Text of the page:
Re: #Oprah2020 speculation misses the point

Niles Zee says:

This is a boring take on this issue. Review Black Twitter to see more interesting viewpoints. Points with substance. To me what is interesting about this saga is the left’s reversal from #trustblackwomen and #anyonebuttrump to #neveroprah in just a few weeks. Oprah isn’t running for president. I trust this is not the case from the PW, but the social media circus surrounding President Oprah looks like whites circling the wagons against a powerful Black woman. A bad and boring take.

I’d be more interested in hearing from young Black women what Oprah as a president would make them feel. Or from Black women leaders who have been turned on by the American public or progressives.

Or an analysis of whether Oprah could defeat Trump and why or why not. A white male author speculating on what a powerful Black woman president would do to screw working people over, based on nothing of substance, borders on offensive.

 

Re: “The Last Jedi”: What we missed while worrying about white male feelings (again)

Gretchen Noelle Ellis says:

Re #18, it wasn’t mentioned in the film, but Vice Admiral Amilyn Holdo is canonically pansexual in the recent Young Adult novel Leia: Princess of Alderaan, written by Claudia Gray. Laura Dern and Oscar Isaacs actually talk about it in an interview, so it’s confirmed not just by the actor but in extended canon materials. We need more on-screen rep for sure, especially as most people aren’t aware that Holdo is queer unless they read the books. There are LGBT+ characters in other books and comics as well, including Doctor Aphra, an Asian character who has her own comic, and Sana Starros, a black woman who is a secondary character in several comics and Aphra’s ex, but yeah, I’d like more on-screen rep and more on-screen black female characters (again, there are tons in the books and comics, but we haven’t seen any move to on screen). I was really hoping Sana would show up in the Han Solo movie, as they pulled a few cons together according to the comics, but alas.

Great list, and totally agree! We definitely should have seen more conversation about all of these topics.

 

Re: Group of young millennials at Tacoma kennel unionize with Teamsters

Deb Wilmer says:

The working conditions of these kennel workers directly impacts the animals in their care. Unionized workers make more money, making it possible to stay in the job and survive (and their experience and longevity benefits the animals), and they have more job security, making it possible for them to speak out when conditions aren’t right. This will have a positive impact on the animals in their care. I love animals even more than I love the working class, so I’m very happy to see this.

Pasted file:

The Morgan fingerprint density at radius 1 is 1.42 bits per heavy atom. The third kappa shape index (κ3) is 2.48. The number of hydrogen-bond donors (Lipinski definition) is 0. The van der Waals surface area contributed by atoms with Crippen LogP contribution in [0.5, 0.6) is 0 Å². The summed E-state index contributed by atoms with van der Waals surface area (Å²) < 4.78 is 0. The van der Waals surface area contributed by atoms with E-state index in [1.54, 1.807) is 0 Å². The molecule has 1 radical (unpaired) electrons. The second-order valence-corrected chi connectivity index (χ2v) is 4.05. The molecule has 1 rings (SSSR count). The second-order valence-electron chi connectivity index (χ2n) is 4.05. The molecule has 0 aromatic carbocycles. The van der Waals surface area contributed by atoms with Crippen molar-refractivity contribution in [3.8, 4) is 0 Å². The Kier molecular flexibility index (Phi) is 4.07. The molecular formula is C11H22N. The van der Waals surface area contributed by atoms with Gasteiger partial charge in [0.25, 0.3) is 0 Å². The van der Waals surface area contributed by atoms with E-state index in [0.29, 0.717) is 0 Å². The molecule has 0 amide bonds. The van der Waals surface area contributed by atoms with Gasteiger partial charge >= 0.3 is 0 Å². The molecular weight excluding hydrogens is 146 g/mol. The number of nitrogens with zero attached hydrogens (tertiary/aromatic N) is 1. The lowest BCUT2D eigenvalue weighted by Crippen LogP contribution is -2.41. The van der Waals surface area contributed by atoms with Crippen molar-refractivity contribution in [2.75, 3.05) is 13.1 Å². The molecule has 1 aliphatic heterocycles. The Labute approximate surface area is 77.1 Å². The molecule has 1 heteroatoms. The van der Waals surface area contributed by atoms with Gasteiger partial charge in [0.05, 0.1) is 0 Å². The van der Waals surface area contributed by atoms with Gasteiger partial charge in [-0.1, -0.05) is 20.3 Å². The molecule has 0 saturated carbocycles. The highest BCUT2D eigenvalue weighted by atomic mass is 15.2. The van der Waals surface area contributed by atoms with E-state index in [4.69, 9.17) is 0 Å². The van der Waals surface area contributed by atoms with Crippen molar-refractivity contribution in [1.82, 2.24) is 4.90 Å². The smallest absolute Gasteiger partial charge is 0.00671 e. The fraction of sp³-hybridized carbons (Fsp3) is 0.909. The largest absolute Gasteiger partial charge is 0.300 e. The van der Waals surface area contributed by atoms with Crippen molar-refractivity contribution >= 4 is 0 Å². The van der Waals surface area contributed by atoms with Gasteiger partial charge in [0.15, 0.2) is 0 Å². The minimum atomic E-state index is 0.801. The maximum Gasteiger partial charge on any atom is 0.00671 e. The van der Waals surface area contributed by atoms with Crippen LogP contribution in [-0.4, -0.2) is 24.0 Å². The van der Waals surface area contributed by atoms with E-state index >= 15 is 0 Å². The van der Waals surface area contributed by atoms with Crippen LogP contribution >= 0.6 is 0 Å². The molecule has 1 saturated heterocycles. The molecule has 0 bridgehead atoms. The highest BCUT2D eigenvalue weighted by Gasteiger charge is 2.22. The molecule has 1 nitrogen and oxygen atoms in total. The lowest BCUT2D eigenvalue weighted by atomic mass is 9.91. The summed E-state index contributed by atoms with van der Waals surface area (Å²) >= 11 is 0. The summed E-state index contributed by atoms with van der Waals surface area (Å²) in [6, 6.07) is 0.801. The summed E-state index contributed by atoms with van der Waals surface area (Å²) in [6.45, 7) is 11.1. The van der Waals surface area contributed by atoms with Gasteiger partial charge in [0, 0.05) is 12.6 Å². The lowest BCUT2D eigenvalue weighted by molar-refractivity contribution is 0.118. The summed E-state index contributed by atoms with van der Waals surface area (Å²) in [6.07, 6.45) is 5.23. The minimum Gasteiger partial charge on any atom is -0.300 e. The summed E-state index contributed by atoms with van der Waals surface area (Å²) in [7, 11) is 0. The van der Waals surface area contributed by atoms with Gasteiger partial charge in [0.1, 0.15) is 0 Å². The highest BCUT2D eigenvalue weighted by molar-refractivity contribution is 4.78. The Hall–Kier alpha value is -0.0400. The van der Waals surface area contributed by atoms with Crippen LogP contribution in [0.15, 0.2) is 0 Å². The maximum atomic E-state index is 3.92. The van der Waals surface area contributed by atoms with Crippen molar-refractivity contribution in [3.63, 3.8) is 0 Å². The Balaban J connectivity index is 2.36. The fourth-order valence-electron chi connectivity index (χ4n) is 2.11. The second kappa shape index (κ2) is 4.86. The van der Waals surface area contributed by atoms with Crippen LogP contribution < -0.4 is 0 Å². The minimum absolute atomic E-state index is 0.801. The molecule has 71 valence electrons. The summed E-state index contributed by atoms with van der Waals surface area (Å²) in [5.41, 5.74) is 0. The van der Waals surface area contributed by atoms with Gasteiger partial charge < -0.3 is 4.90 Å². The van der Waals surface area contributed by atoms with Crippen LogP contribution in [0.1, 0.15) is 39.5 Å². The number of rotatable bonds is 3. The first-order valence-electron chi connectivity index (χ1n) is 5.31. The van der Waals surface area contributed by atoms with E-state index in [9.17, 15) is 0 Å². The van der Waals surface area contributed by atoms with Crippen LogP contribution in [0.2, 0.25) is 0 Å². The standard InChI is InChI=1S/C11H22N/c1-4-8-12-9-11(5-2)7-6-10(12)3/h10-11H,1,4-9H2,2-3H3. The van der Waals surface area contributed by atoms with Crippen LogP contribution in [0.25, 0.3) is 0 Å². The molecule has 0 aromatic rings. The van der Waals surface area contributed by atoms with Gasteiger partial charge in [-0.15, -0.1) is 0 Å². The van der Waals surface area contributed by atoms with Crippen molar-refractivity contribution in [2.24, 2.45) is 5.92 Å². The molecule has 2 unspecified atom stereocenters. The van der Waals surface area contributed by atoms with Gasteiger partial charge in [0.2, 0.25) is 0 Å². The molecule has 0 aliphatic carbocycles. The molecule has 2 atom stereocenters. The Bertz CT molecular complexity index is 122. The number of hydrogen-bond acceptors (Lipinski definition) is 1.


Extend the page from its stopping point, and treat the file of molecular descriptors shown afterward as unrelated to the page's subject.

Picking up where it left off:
Re: The rise and fall of Steve Bannon

Earl Clay says:

Corporatism, or fascism, has long had its strong ties to U.S. governance. In this way, Breitbart, Bannon, Mercer, and company are as fascistic and American as Coca Cola, Standard Oil, Errol Flynn, and William Randolph Hearst. The so-called “alt-right” is not that much of an alternative to Nazism, and the governance of Trump/Bannon is not that much different than the governance of Roosevelt/Dulles. Yes, our darling Roosevelt. For example, Roosevelt knew and let Mooney of GM and William Davis of Davis Oil meet with Hitler—all, of course, under the watchful eyes of the fascistic and notorious J. Edgar Hoover. Such high crimes against the American and German people—and all humanity—occurred both before and after Pearl Harbor.

Thanks to the PW editorial board for promoting the great movement of organized people and individuals for basic change in government on all levels to combat the corporatism and virulent racism today that imperils both the American people, their governance, and the world’s governance for that. We do indeed need a massive, democratic outpouring both at the polls and in the streets in 2018 and beyond to reverse this horrendous historic trend of corporatism or fascism in the world, especially emanating from the United States of America’s Trumpism. Our movement must intensify to restore a democracy to this land, and to the world.


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Contributors to “The People Speak” round-up of discussions and debates happening on the People’s World website and on our social media networks.